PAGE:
Monday, July 25, 2011

Assad Foundations Eroded By Waves Of Revolt

By David Gardner
Seen from a distance – which is how the world mostly has seen Syria since the Assad regime shut the door on foreign journalists this spring – the Syrian uprising looks like a stalemate. More protesters swarm into the streets across the country every Friday. But President Bashar al-Assad and his family are still there, his security forces still willing to kill to stay in power.
Yet, erosion is eating away at the narrow foundations of a regime pounded by waves of revolt. The savagery of the government’s response, and the zero credibility of the concessions it has made to the protesters, makes it probably more dangerous for them to stop, and risk reprisals, than to carry on and brave repression.
Erosion is a slow, often invisible process, but suddenly, and without warning, a loose boulder can set off an avalanche, a fissured cliff can come down, or a rotting house can collapse – in this case, the House of Assad.
In mid-April, as government forces clamped down hard in two or three towns at a time, another dozen areas would erupt; a senior aide to Mr Assad told allies in Lebanon the regime had decided to end it once and for all “within days”. By mid-June, his forces were still only able to go in hard at three or so locations at once, but now another 100 or more towns and villages would ignite in fury, the escalating repression turning calls for reform into demands for regime change.
Last Friday’s demonstrations were the biggest so far, bursting out all over the country, and, as activists have noted, it is the holy month of Ramadan next month, when mosque attendance could make every day like Friday.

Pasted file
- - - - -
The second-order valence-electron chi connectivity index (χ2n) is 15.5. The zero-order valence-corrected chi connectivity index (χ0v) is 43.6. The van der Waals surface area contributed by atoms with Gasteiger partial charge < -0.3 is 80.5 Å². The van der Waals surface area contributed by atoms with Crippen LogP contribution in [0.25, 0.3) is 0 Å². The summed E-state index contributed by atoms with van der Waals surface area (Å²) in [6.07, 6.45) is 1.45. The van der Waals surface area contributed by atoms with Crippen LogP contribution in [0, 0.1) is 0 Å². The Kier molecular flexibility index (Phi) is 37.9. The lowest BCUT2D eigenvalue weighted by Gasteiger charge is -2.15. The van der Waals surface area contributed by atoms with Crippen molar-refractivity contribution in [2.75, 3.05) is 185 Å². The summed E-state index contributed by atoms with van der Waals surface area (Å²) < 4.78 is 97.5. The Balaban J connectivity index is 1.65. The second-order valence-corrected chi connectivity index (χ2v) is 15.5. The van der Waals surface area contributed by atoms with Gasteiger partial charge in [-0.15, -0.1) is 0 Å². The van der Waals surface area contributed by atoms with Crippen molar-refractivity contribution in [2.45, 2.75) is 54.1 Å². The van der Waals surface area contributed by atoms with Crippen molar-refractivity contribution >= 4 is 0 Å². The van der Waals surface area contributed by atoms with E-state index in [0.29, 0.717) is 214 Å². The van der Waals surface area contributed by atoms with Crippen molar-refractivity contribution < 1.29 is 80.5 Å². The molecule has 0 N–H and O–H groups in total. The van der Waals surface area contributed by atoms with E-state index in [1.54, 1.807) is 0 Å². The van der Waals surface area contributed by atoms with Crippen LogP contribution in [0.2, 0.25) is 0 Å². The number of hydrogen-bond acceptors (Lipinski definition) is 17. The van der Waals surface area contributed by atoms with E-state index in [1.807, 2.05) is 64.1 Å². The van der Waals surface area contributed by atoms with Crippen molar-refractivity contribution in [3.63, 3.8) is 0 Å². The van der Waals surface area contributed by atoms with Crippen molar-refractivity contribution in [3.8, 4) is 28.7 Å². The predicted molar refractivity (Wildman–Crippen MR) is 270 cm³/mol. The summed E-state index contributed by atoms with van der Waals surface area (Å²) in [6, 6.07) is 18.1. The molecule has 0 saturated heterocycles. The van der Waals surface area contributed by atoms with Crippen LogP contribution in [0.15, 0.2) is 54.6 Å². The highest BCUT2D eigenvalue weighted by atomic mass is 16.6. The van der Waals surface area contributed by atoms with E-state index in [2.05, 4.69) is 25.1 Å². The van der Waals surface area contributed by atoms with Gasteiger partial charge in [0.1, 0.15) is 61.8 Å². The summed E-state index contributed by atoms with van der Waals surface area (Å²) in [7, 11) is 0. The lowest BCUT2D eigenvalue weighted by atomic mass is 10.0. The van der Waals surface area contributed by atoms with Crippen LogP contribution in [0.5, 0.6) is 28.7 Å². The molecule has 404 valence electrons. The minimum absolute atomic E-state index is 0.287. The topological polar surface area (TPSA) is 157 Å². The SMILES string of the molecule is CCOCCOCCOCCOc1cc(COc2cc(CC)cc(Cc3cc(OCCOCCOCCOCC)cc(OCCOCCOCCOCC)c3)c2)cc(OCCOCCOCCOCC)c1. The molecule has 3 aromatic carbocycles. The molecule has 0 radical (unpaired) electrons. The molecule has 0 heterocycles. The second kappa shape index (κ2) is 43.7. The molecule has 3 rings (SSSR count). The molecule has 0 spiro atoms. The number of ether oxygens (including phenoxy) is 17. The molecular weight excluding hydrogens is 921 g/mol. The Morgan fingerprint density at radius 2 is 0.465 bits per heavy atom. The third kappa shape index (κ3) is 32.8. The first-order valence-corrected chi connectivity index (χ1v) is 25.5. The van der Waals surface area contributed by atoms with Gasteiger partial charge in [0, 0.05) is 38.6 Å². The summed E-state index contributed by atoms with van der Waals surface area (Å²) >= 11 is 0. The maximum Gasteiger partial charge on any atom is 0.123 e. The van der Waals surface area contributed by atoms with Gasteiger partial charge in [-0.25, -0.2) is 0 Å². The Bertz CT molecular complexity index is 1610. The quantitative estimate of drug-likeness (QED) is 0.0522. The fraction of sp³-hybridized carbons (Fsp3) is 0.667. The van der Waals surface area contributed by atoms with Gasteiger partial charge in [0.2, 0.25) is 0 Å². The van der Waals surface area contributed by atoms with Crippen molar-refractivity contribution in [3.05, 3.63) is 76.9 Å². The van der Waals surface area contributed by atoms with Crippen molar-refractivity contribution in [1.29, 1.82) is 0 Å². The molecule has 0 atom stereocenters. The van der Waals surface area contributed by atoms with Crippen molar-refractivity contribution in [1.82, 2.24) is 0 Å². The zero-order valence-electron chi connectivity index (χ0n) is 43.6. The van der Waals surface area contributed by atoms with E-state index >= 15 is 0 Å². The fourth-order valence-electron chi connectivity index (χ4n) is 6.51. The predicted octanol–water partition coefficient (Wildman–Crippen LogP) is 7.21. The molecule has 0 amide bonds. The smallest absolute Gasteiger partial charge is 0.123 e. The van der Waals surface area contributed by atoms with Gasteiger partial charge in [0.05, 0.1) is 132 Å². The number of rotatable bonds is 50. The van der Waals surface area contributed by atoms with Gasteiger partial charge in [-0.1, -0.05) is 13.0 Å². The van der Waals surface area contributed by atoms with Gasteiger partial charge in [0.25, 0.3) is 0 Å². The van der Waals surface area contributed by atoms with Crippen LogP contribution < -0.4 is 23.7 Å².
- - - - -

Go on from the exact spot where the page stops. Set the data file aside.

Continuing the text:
True, there have so far been no mass demonstrations in Damascus, as there were in Tunis and Cairo. But protests have multiplied in the suburbs of the capital, which the regime’s two praetorian units, the Fourth Armoured Division and the Republican Guard, are too overstretched to hold down. When the Alawite minority regime is forced to involve less reliable army units that reflect Syria’s Sunni majority make-up, defections occur, as they did last week in eastern Syria.
If the regime’s repressive capacity is looking finite, its economic foundations are brittle. An already weak economy is slowing to a standstill while tourism, amounting to 13 per cent of gross domestic product in 2010, has collapsed. The Beirut-based Carnegie Middle East Center last week referred to reports of $20bn leaving the country. Lebanese bankers are sceptical but a lot of capital has fled to Istanbul.
The Assads may be running out of money. The tycoon of the clan, President Assad’s cousin Rami Makhlouf, whose interests, Syrian bankers say, account for more than a third of the economy, is under intensified pressure. A shareholders meeting of Cham Holding, his main business vehicle, was, according to one investor present, unable to elect a new board this month after the outgoing chairman, Nabil al-Kuzbari, was placed on the US Treasury’s Office of Foreign Assets Control blacklist. Sceptics may regard such sanctions as symbolic. Mr Makhlouf’s nervous shareholders evidently do not agree.
Short of money, the regime is also bereft of friends. Gas-rich Qatar, which had offered funding linked to reform, has all but severed relations with Syria. Other Arab neighbours, wary of Syria’s alliance with Iran and resentful of its long history of meddling in their affairs, may be nervous about what might follow the Assads but are still sitting on the fence. Iran, itself subject to sanctions, has been reluctant to commit cash to Syria, despite recent reports. Turkey, a hitherto valuable ally, has pretty much given up on Mr Assad.
Simultaneous with this, US and European positions are evolving. The high-profile recent visit of the US and French ambassadors to Hama, scene of a massacre by the regime in 1982, was warning it against another bloodbath. Government incitement of protests on the border with Israel, where not a shot had been fired for 38 years, has hardened opinion against Syria in the west, where it had been seen in practical terms as usually a status quo power in the region. That is doubly so now the Assads have shattered the status quo at home.
This article was published in The Financial Times on 25/07/2011

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